Posts: 378
Mentioned: 0 Post(s)
Tagged: 0 Thread(s)
Quoted: 0 Post(s)
Thanks.

Could not find posts comparing 20" to 26" wheels, but the Llama poster answers some of these issues.

Airnimal Rhino looks nice, but out of my budget, and in any case I might lean towards 26" I am not really looking for a foldable as much as travel bicycle.

Dahon Matrix might make more sense, and the price is very atractive, don't know enough about the component choices in this bike, any owners out there care to coment (I'll start another thread on this question)?.
Xanti Andia is offline   Reply With Quote
Old 01-05-08, 09:42 AM   #8
Bacciagalupe
Professional Fuss-Budget
 
Bacciagalupe's Avatar
 
Join Date: Aug 2005
Bikes:
Posts: 6,438
Mentioned: 0 Post(s)
Tagged: 0 Thread(s)
Quoted: 0 Post(s)
Quote:
Originally Posted by Xanti Andia View Post
Airnimal Rhino looks nice, but out of my budget, and in any case I might lean towards 26" I am not really looking for a foldable as much as travel bicycle....
Unfortunately, you can't fit a 26" folding bike into an airline-legal suitcase.

Fortunately, S&S couplers are an option. You can retrofit any steel MTB frame of your choice. Because the frame actually separates, it will pack smaller and you can use 26" or 700c wheels.

You may want to consider the Surly "Traveler's Check," which is a cyclocross bike with couplers. As a 'cross bike it will work very well for non-technical off-road uses, and will work very well on the road. It should handle short tours almost as well as a true touring bike. (Not sure when it's out though)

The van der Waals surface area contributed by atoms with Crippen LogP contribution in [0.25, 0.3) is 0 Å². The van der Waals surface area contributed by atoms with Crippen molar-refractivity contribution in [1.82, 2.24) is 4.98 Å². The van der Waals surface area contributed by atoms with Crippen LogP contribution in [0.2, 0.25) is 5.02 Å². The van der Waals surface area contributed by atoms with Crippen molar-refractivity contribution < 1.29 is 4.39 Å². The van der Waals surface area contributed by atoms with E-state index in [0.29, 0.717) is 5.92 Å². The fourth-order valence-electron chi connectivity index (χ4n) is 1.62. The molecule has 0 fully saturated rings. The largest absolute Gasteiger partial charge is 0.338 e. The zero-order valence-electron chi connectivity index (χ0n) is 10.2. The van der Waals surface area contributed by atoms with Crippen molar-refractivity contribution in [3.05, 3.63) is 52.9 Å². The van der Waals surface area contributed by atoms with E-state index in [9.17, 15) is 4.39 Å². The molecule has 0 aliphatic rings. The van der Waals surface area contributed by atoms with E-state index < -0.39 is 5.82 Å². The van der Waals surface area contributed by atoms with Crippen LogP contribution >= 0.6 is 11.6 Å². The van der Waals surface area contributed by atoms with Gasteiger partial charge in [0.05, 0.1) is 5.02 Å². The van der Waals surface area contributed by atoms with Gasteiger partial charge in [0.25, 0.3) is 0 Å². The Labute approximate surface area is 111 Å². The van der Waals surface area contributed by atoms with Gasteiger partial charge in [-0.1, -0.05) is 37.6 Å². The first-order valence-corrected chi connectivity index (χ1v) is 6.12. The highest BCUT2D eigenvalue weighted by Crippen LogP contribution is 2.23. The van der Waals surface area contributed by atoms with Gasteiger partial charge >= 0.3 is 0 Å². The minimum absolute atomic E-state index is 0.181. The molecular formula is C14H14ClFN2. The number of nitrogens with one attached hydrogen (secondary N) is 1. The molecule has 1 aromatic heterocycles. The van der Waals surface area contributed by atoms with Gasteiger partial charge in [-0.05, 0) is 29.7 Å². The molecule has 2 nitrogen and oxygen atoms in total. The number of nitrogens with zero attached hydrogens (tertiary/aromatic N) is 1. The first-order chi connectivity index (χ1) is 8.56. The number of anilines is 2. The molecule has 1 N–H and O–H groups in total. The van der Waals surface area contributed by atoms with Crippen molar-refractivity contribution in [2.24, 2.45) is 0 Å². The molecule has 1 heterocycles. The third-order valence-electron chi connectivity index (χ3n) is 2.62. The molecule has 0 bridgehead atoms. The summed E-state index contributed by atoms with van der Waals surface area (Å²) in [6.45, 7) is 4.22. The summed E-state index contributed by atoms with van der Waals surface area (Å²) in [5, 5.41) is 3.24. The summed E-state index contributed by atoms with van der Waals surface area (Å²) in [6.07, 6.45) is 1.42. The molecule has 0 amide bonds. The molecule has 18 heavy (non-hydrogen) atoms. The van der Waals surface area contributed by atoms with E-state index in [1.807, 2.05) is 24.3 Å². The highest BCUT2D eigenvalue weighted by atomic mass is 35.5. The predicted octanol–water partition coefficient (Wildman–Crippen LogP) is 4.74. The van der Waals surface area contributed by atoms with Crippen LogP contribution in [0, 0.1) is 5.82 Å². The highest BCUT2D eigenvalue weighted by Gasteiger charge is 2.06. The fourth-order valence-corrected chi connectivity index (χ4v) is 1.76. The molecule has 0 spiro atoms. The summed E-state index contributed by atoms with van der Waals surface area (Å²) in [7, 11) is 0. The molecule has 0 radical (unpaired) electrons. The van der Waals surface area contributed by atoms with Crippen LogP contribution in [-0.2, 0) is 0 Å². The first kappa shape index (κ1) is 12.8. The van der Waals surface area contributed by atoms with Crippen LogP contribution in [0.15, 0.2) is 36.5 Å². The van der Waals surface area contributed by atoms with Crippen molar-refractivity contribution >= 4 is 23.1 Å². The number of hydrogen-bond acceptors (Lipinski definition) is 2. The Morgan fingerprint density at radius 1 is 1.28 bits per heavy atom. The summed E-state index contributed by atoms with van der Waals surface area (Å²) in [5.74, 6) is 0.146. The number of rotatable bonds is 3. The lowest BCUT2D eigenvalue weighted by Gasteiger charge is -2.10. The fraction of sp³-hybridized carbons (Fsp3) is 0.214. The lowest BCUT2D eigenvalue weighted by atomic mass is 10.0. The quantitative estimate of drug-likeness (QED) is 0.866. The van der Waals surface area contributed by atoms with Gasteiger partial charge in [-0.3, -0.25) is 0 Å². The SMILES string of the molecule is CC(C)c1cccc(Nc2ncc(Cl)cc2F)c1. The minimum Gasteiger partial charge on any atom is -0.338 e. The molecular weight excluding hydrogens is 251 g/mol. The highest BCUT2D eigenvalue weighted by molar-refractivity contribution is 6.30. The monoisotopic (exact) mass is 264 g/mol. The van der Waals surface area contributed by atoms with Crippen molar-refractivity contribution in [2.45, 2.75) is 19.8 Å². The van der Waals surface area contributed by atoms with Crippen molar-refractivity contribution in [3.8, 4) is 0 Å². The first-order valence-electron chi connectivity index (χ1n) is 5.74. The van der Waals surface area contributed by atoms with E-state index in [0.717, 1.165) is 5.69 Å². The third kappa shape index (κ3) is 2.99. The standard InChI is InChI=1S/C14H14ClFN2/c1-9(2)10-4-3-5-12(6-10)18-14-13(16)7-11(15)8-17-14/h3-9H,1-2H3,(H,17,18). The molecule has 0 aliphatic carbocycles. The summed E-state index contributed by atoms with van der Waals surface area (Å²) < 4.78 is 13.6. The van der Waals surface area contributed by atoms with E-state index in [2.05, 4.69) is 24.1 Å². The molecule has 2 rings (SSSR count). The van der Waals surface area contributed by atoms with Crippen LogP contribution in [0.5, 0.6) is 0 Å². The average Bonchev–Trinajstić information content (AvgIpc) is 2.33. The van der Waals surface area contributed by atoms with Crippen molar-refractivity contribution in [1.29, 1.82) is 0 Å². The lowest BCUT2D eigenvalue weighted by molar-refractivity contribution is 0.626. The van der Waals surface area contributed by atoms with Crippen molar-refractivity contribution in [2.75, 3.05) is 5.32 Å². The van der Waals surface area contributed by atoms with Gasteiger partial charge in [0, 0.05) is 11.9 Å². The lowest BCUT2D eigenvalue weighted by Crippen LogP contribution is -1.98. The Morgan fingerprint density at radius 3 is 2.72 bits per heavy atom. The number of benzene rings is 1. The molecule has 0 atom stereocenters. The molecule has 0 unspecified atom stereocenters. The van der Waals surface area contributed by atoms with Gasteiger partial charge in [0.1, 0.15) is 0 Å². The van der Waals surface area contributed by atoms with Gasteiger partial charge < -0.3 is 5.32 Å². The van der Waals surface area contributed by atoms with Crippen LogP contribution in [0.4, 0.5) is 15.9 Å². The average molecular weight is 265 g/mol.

One other thing about 20" wheeled bikes and offroad is that the rear derailleur is pretty low to the ground. BF raised the bottom bracket on the Llama, but the derailleur may still get whacked at some point.
Bacciagalupe is offline   Reply With Quote
Old 01-05-08, 10:23 AM   #9
werewolf
Senior Member
 
Join Date: Feb 2007
Location: Arizona
Bikes: Swift folder, single speed
Posts: 857
Mentioned: 0 Post(s)
Tagged: 0 Thread(s)
Quoted: 0 Post(s)
Itsa - How is the crate attached to the rack?
werewolf is offline   Reply With Quote
Old 01-05-08, 03:22 PM   #10
bokes
Senior Member
 
Join Date: Mar 2004
Location: SF Bay
Bikes:
Posts: 505
Mentioned: 0 Post(s)